States and other governmental entities adopt the recommendations of the NTSB because the NTSB is backed by the purse strings of the federal government. In other words, if any state rejects the new proposed 0.05 BAC benchmark for DUI drivers, then that state risks losing federal highway funding.
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This is not just another shocking headline; unfortunately, there was indeed a woman who resided in Craighead County, Ark., who tried to escape from the police using a child’s battery operated toy truck. To provide some background, Craighead County is located in the far northeast portion of the state and has a population just shy of 100,000 people. This county is composed of two county seats: Jonesboro and Lake City, where the sale of alcoholic beverages is prohibited by law. This incident occurred in Jonesboro.

Now to proceed to the facts of the crime. On March 3, 2013, around 5:30 p.m., 29-year-old Jamie Jeannette Craft was operating a 2001 Pontiac Grand Am on the streets of Craighead County. Just prior to the accident, Ms. Craft was traveling in excess of the speed limit and had no regard for the safety of others or their property. She sped around a corner and collided into a stationary mobile home under the panel of said trailer.

Could things actually get worse for the young Ms. Craft? Always crafty on her feet, she got out of her vehicle and immediately grabbed the adolescent daughter of a nearby witness and proceeded to step into battery operated Powers Wheel truck to commence her getaway. Looking ever conspicuous in her white sweatshirt sans pants and shoes, Ms. Craft was still trying to determine how to operate the toy truck when the witness took his daughter inside his home.

The witness then came back outside with his son (owner of the toy truck) and forced Ms. Craft to exit said vehicle at which point Ms. Craft started to scream and made a beeline for her mother’s mobile home. When police arrived, they had to hold Ms. Craft up by the shoulders and administer a portable Breathalyzer test, which registered a 0.217 blood alcohol content (BAC); this is three times the legal limit.
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On August 25, 2011, Priscilla Johnson, 48, of Clayton County, Georgia veered off Highway 138 and collided into three teenagers killing all three. The third victim was taken off life support at Grady Hospital on August 27. Ms. Johnson was charged in the Magistrate Court of Clayton County with more than 12 separate offenses, including reckless driving, DUI, hit and run and failure to exercise due care while using a cell phone.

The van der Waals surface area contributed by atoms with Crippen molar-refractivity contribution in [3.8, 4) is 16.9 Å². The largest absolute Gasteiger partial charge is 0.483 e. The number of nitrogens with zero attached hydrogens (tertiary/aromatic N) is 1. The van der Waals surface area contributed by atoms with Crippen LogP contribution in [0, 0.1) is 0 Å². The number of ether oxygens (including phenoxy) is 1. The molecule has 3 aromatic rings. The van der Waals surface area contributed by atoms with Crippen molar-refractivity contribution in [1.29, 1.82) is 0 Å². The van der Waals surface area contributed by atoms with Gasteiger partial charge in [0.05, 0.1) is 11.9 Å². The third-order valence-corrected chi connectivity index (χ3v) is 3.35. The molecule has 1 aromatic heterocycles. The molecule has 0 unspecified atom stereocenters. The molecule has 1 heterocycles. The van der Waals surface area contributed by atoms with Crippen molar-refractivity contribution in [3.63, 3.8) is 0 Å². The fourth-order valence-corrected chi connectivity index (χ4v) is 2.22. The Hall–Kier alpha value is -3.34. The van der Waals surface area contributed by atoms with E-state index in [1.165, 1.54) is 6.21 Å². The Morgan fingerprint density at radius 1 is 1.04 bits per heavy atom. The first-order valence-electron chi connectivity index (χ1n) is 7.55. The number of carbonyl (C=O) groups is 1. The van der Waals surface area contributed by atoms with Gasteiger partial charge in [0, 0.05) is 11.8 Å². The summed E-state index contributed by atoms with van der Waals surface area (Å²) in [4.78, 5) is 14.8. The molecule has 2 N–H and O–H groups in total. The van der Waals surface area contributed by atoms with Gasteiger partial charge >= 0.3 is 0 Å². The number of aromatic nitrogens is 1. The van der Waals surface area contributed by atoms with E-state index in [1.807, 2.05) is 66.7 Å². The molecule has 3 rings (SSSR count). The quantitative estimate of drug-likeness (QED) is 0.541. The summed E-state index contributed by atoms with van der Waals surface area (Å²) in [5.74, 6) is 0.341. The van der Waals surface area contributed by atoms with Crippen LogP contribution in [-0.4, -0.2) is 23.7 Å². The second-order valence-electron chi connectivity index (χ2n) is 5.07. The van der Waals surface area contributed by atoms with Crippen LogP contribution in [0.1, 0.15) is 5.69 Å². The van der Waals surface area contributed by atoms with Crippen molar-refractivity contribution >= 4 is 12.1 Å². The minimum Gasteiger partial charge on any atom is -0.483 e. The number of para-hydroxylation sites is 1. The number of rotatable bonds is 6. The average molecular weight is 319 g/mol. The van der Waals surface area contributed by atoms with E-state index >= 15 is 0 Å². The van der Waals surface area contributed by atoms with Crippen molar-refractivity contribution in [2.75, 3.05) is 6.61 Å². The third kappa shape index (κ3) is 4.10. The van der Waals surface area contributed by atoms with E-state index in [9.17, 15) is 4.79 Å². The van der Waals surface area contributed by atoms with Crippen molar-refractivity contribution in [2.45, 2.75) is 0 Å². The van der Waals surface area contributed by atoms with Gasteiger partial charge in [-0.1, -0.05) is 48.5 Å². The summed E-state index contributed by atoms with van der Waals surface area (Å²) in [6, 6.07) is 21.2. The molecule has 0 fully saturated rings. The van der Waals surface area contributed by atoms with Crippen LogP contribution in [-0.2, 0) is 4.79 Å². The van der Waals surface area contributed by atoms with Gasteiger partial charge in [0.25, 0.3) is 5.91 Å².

Allegedly, Johnson was on the cell phone arguing with her husband when she drove through a red light, left the roadway and crashed into the teenagers. Tests indicated that Johnson also had a high level of antidepressants in her system. The teenagers were walking on the side of the highway at the time of the impact. One teenager died at the scene and two others died later at the hospital.
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Hines Ward, current wide receiver for the Pittsburgh Steelers, was arrested early this morning in DeKalb County for driving under the influence (DUI). He previously played football at the University of Georgia from 1994-1997 as a tailback and wide receiver. If you are not a fan of football, you may have seen him dancing on Dancing With The Stars where his fleet feet won him the coveted mirror bowl trophy. My wife, a Georgia graduate, told me the details. In any event, he spent several hours in one of DeKalb County’s finest facilities today.

The facts are somewhat sparse. However, Ward was booked in the DeKalb County Jail around 3:41 a.m. and released on a $1,000.00 bond. He allegedly told officers that he had been at a club in downtown Atlanta and had two drinks. The AJC reports that this is not Hine’s first brush with the law in DeKalb County, Georgia as he was previously charged with reckless driving and speeding. Apparently, he entered into a plea bargain and pled guilty to speeding with the more serious charge of reckless driving being dismissed.

Allegedly, Ward was arrested for driving under the influence of alcohol. He failed a field sobriety test at the scene and refused to take a breathalyzer. In Georgia, the law mandates that a motorist shall not drive or be in actual physical control of a vehicle if the motorist was under the influence of alcohol, drugs or toxic vapor that makes it less safe to drive. Since Ward refused the breathalyzer, then under Georgia law his driver’s license would be suspended for one year and the solicitor would be able to admit evidence of his refusal in court against him. However, Ward could request an administrative hearing on his license suspension.